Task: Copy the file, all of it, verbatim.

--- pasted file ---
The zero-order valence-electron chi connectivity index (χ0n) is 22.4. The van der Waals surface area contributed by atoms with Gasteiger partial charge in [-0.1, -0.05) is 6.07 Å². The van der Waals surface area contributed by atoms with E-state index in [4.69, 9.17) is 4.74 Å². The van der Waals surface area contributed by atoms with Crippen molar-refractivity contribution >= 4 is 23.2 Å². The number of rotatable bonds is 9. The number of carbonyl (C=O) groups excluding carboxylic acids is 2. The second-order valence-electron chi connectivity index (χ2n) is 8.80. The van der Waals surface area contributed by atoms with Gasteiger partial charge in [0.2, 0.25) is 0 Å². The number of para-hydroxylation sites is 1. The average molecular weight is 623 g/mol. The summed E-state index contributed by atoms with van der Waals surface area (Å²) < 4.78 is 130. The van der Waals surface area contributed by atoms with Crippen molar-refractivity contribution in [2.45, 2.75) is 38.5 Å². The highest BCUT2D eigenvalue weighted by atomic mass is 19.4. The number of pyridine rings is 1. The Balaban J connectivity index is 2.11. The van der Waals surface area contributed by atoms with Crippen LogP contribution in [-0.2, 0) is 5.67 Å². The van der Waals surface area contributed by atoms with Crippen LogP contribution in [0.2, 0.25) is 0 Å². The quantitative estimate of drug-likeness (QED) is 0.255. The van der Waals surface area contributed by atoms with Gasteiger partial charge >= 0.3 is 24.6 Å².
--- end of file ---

The zero-order valence-electron chi connectivity index (χ0n) is 22.4. The van der Waals surface area contributed by atoms with Gasteiger partial charge in [-0.1, -0.05) is 6.07 Å². The van der Waals surface area contributed by atoms with E-state index in [4.69, 9.17) is 4.74 Å². The van der Waals surface area contributed by atoms with Crippen molar-refractivity contribution >= 4 is 23.2 Å². The number of rotatable bonds is 9. The number of carbonyl (C=O) groups excluding carboxylic acids is 2. The second-order valence-electron chi connectivity index (χ2n) is 8.80. The van der Waals surface area contributed by atoms with Gasteiger partial charge in [0.2, 0.25) is 0 Å². The number of para-hydroxylation sites is 1. The average molecular weight is 623 g/mol. The summed E-state index contributed by atoms with van der Waals surface area (Å²) < 4.78 is 130. The van der Waals surface area contributed by atoms with Crippen molar-refractivity contribution in [2.45, 2.75) is 38.5 Å². The highest BCUT2D eigenvalue weighted by atomic mass is 19.4. The number of pyridine rings is 1. The Balaban J connectivity index is 2.11. The van der Waals surface area contributed by atoms with Crippen LogP contribution in [-0.2, 0) is 5.67 Å². The van der Waals surface area contributed by atoms with Crippen LogP contribution in [0.2, 0.25) is 0 Å². The quantitative estimate of drug-likeness (QED) is 0.255. The van der Waals surface area contributed by atoms with Gasteiger partial charge >= 0.3 is 24.6 Å².